Treated Clothes Protect Humans from Ticks Carrying Lyme Disease

Permethrin-treated clothing shows promise in repelling ticks carrying lyme disease
hiker in the woods

A new Centers for Disease Control and Prevention (CDC) study shows that clothes treated with an insecticide were able to reduce ticks with Lyme disease ability to bite humans.

Only 58 percent of ticks on the permethrin-treated fabric remained in contact with the textile after 1 minute, reports this CDC study

Using clothes to protect humans from Lyme disease is important, since there is not an approved vaccine available, yet.

Ticks, such as the deer tick, the lone star tick (Amblyomma americanum), and the American dog tick (Dermacentor variabilis) are the primary vectors of Lyme disease, anaplasmosis, and babesiosis in the eastern United States.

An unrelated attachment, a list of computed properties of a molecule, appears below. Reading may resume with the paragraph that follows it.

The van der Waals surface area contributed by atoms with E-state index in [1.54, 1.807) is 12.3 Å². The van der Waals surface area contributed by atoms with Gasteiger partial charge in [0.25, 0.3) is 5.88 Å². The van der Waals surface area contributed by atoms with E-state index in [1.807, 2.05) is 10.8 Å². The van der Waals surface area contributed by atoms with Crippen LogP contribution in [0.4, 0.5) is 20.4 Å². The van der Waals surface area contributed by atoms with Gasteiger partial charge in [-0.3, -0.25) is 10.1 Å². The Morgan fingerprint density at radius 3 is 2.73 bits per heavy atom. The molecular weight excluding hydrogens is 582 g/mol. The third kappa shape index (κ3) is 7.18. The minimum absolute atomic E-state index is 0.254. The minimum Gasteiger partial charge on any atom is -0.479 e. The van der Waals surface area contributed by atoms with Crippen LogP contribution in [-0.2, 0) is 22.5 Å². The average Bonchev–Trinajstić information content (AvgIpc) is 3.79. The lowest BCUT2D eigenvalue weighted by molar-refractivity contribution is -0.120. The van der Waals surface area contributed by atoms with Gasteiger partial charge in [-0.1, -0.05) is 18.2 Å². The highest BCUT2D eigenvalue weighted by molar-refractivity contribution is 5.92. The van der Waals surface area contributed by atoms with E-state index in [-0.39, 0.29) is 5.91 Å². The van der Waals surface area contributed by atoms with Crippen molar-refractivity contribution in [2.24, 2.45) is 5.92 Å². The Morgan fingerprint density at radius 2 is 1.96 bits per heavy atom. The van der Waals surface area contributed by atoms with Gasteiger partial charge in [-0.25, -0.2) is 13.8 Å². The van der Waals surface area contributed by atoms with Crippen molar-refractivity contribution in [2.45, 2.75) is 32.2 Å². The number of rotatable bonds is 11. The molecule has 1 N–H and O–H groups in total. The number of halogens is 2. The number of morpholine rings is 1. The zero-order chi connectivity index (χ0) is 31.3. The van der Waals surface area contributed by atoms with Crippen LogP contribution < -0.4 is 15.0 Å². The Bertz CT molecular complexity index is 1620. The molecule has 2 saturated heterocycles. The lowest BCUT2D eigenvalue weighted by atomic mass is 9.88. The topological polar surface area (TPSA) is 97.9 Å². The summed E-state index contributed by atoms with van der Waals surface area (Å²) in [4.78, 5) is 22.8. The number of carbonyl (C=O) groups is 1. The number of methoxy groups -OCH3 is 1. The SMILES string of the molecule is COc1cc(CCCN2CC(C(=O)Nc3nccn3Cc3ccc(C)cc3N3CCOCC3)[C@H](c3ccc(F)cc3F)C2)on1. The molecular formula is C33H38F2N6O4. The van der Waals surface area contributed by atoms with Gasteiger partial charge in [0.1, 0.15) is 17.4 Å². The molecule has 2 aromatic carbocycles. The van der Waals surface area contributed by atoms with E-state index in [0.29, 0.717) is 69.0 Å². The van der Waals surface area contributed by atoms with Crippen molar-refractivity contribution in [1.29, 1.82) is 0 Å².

If you camp, hike, work or play in wooded or grassy places, you could be bitten by an infected tick.

The CDC recommends treating clothes, boots, pants, socks, and tents with products containing 0.5% permethrin. 

Tick-borne diseases (TBDs) are the most common vector-borne diseases in the USA.

As of the end of 2017, 19 different bacterial, protozoan, and viral agents have been implicated in TBDs.

Moreover, Borrelia burgdorferi, the causative agent of Lyme disease accounts for an estimated 300,000 annual cases of TBDs.

“The true incidence of TBDs is likely greatly underestimated, as patients with presumed TBDs are rarely tested for the full range of tick-borne agents, and only a fraction of positive cases are properly reported,” said Nischay Mishra, Ph.D.

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The findings and conclusions of this study are by the authors and do not necessarily represent the views of the Centers for Disease Control and Prevention.